PHILADELPHIA, PA – SEPTA and TWU Local 234 have announced a tentative five-year contract that will bring 4,700-plus employees back to work and end a six-day strike that shut down the City Transit Division, CNN is reporting. Service will be phased-back in today on the Market-Frankford Line, Broad Street Line subway, city buses and trolleys, with full schedules restored by the start of the service day on Tuesday.
“We believe this agreement is fair to our employees, and to the fare-paying customers and taxpayers who fund SEPTA,” said SEPTA Board Chairman Pasquale T. Deon Sr. “It provides for wage increases, pension improvements, and maintains health care coverage levels while addressing rising costs.”
City Transit Division service has been shut down since the start of the TWU Local 234 strike at 12:01 a.m. Tuesday, Nov. 1.
“We know that the strike has caused a significant hardship for thousands of our riders. We sincerely regret this disruption to transportation throughout the City of Philadelphia and the region,” Deon said. “We thank riders for their patience under these extremely challenging circumstances. Negotiators on both sides worked tirelessly to get this agreement done, and we now look forward to the return of normal service.”
The tentative contract agreement will now go before TWU Local 234 members for a ratification vote, and to the SEPTA Board for approval.
“SEPTA would like to thank Gov. Wolf, his appointee to the SEPTA Board, Pa. Rep. Dwight Evans, Mayor Kenney, and other elected officials who played a role in keeping SEPTA and the union at the bargaining table,” Deon said. “We would also like to thank SEPTA employees for their hard work in very difficult circumstances, particularly the negotiating team that has been working around the clock to get this agreement done.”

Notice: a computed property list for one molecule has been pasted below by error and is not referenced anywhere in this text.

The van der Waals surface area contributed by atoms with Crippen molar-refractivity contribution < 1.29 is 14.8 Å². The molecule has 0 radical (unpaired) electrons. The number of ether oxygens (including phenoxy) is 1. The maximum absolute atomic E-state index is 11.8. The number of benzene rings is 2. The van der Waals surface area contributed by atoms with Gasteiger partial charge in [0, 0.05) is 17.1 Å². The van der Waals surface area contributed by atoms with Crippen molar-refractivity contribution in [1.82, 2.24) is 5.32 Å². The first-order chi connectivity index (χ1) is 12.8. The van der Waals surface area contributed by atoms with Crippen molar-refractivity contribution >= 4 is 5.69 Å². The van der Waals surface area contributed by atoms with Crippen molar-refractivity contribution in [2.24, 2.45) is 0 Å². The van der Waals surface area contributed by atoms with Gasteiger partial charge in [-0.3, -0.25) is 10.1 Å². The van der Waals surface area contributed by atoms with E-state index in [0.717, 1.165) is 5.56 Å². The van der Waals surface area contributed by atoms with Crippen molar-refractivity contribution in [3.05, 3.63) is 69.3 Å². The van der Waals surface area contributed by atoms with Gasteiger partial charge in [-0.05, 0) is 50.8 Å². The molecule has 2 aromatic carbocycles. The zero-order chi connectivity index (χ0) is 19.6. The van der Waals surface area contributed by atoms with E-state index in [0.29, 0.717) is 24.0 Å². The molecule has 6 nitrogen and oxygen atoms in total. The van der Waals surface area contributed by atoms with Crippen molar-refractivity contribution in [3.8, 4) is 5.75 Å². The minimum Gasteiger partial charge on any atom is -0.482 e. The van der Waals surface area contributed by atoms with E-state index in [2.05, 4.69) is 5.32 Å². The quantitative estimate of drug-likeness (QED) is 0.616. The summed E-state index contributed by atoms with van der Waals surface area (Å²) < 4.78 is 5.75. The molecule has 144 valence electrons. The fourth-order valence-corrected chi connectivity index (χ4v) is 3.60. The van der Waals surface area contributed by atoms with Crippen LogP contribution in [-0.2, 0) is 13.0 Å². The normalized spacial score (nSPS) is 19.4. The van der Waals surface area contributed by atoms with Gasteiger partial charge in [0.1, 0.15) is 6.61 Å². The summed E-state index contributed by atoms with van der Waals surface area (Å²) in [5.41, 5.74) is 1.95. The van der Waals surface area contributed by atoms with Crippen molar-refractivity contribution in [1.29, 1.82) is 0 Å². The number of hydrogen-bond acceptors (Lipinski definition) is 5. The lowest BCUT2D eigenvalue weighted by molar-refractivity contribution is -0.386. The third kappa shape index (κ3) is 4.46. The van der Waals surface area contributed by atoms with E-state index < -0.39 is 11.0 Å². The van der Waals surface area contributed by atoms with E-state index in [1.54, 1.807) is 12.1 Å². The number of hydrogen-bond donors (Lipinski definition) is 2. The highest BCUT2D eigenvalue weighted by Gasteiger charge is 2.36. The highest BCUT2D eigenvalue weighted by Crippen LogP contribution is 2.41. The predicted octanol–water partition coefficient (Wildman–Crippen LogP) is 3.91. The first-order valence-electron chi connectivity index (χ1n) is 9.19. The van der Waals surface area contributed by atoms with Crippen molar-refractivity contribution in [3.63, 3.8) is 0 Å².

Wolf released a statement Monday morning in response to the agreement reached by SEPTA and TWU. He said that he is pleased that the City of Philadelphia’s transit system will be fully operational within 24 hours.
“While I am beyond disappointed the situation ever resulted in a strike that affected the daily lives of hundreds of thousands of Pennsylvanians, I commend both sides bringing this crippling work stoppage to an end,” Wolf said. “I especially thank Rep. Dwight Evans for this tireless work to reach a resolution.
“The strike caused severe economic hardship because so many rely on transit service including the elderly and individuals with disabilities, as well as those who need transit to travel to work, school, and medical appointments. Now, these individuals can return to return to their normal daily commutes without the anxiety of disruption and the workers can return to their job and continue this important service for the people of Pennsylvania.”
SEPTA will provide status updates on the return of City Transit Division services online at http://www.septa.org, and on the Authority’s Twitter feeds. Customers can also call (215) 580-7800 to speak with a Customer Service Representative.